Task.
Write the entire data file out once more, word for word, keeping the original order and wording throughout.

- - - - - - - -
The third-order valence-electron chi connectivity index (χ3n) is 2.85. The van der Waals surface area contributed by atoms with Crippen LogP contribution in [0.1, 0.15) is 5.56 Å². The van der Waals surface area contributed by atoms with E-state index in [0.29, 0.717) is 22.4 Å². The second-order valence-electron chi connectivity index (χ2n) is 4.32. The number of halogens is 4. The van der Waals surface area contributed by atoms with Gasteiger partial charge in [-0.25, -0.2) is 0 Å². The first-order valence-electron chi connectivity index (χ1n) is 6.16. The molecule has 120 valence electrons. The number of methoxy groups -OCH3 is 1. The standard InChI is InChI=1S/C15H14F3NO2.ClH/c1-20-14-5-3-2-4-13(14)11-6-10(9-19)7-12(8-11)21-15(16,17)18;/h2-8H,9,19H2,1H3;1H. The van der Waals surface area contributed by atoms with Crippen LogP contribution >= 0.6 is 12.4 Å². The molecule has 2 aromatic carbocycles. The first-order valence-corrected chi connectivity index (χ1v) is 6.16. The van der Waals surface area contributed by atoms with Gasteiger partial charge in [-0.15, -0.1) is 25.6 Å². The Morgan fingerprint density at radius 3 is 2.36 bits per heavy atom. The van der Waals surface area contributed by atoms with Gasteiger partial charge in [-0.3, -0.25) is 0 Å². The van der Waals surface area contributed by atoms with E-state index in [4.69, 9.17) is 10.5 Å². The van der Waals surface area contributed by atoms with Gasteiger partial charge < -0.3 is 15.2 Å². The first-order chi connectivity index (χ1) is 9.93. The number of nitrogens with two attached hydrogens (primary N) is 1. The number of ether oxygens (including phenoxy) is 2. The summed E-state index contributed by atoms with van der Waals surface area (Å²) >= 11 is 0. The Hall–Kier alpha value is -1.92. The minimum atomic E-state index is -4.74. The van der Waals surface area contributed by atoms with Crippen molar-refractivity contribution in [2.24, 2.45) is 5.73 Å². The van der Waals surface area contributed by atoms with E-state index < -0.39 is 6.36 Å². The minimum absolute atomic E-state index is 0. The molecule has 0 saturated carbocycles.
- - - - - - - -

The third-order valence-electron chi connectivity index (χ3n) is 2.85. The van der Waals surface area contributed by atoms with Crippen LogP contribution in [0.1, 0.15) is 5.56 Å². The van der Waals surface area contributed by atoms with E-state index in [0.29, 0.717) is 22.4 Å². The second-order valence-electron chi connectivity index (χ2n) is 4.32. The number of halogens is 4. The van der Waals surface area contributed by atoms with Gasteiger partial charge in [-0.25, -0.2) is 0 Å². The first-order valence-electron chi connectivity index (χ1n) is 6.16. The molecule has 120 valence electrons. The number of methoxy groups -OCH3 is 1. The standard InChI is InChI=1S/C15H14F3NO2.ClH/c1-20-14-5-3-2-4-13(14)11-6-10(9-19)7-12(8-11)21-15(16,17)18;/h2-8H,9,19H2,1H3;1H. The van der Waals surface area contributed by atoms with Crippen LogP contribution >= 0.6 is 12.4 Å². The molecule has 2 aromatic carbocycles. The first-order valence-corrected chi connectivity index (χ1v) is 6.16. The van der Waals surface area contributed by atoms with Gasteiger partial charge in [-0.15, -0.1) is 25.6 Å². The Morgan fingerprint density at radius 3 is 2.36 bits per heavy atom. The van der Waals surface area contributed by atoms with Gasteiger partial charge in [-0.3, -0.25) is 0 Å². The van der Waals surface area contributed by atoms with E-state index in [4.69, 9.17) is 10.5 Å². The van der Waals surface area contributed by atoms with Gasteiger partial charge < -0.3 is 15.2 Å². The first-order chi connectivity index (χ1) is 9.93. The number of nitrogens with two attached hydrogens (primary N) is 1. The number of ether oxygens (including phenoxy) is 2. The summed E-state index contributed by atoms with van der Waals surface area (Å²) >= 11 is 0. The Hall–Kier alpha value is -1.92. The minimum atomic E-state index is -4.74. The van der Waals surface area contributed by atoms with Crippen molar-refractivity contribution in [2.24, 2.45) is 5.73 Å². The van der Waals surface area contributed by atoms with E-state index < -0.39 is 6.36 Å². The minimum absolute atomic E-state index is 0. The molecule has 0 saturated carbocycles.